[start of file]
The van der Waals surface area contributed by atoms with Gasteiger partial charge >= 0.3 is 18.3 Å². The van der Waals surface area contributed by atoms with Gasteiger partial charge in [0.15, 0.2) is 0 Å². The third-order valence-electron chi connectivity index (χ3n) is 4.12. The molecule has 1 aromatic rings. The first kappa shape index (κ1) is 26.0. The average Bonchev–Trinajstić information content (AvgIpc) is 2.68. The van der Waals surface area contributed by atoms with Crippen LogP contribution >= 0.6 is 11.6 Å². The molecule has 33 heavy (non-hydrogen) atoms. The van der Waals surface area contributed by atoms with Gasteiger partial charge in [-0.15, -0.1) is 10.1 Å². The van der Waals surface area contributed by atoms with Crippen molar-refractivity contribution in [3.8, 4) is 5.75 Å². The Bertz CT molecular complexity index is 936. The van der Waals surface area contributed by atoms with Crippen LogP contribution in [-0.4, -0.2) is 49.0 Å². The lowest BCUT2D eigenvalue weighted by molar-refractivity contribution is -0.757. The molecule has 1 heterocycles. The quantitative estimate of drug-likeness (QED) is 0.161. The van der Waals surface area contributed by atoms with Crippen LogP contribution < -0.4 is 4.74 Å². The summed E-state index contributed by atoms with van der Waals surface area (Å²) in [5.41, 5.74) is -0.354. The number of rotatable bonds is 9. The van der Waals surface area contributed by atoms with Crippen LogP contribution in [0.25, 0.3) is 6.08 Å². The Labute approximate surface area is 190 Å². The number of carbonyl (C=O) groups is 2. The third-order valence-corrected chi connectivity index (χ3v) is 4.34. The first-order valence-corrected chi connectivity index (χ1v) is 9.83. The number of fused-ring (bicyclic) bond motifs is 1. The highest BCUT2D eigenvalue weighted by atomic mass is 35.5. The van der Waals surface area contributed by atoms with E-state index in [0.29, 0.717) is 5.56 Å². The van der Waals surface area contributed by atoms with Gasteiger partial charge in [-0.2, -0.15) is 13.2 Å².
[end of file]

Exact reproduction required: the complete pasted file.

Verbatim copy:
The van der Waals surface area contributed by atoms with Gasteiger partial charge >= 0.3 is 18.3 Å². The van der Waals surface area contributed by atoms with Gasteiger partial charge in [0.15, 0.2) is 0 Å². The third-order valence-electron chi connectivity index (χ3n) is 4.12. The molecule has 1 aromatic rings. The first kappa shape index (κ1) is 26.0. The average Bonchev–Trinajstić information content (AvgIpc) is 2.68. The van der Waals surface area contributed by atoms with Crippen LogP contribution >= 0.6 is 11.6 Å². The molecule has 33 heavy (non-hydrogen) atoms. The van der Waals surface area contributed by atoms with Gasteiger partial charge in [-0.15, -0.1) is 10.1 Å². The van der Waals surface area contributed by atoms with Crippen molar-refractivity contribution in [3.8, 4) is 5.75 Å². The Bertz CT molecular complexity index is 936. The van der Waals surface area contributed by atoms with Crippen LogP contribution in [-0.4, -0.2) is 49.0 Å². The lowest BCUT2D eigenvalue weighted by molar-refractivity contribution is -0.757. The molecule has 1 heterocycles. The quantitative estimate of drug-likeness (QED) is 0.161. The van der Waals surface area contributed by atoms with Crippen LogP contribution < -0.4 is 4.74 Å². The summed E-state index contributed by atoms with van der Waals surface area (Å²) in [5.41, 5.74) is -0.354. The number of rotatable bonds is 9. The van der Waals surface area contributed by atoms with Crippen LogP contribution in [0.25, 0.3) is 6.08 Å². The Labute approximate surface area is 190 Å². The number of carbonyl (C=O) groups is 2. The third-order valence-corrected chi connectivity index (χ3v) is 4.34. The first-order valence-corrected chi connectivity index (χ1v) is 9.83. The number of fused-ring (bicyclic) bond motifs is 1. The highest BCUT2D eigenvalue weighted by atomic mass is 35.5. The van der Waals surface area contributed by atoms with E-state index in [0.29, 0.717) is 5.56 Å². The van der Waals surface area contributed by atoms with Gasteiger partial charge in [-0.2, -0.15) is 13.2 Å².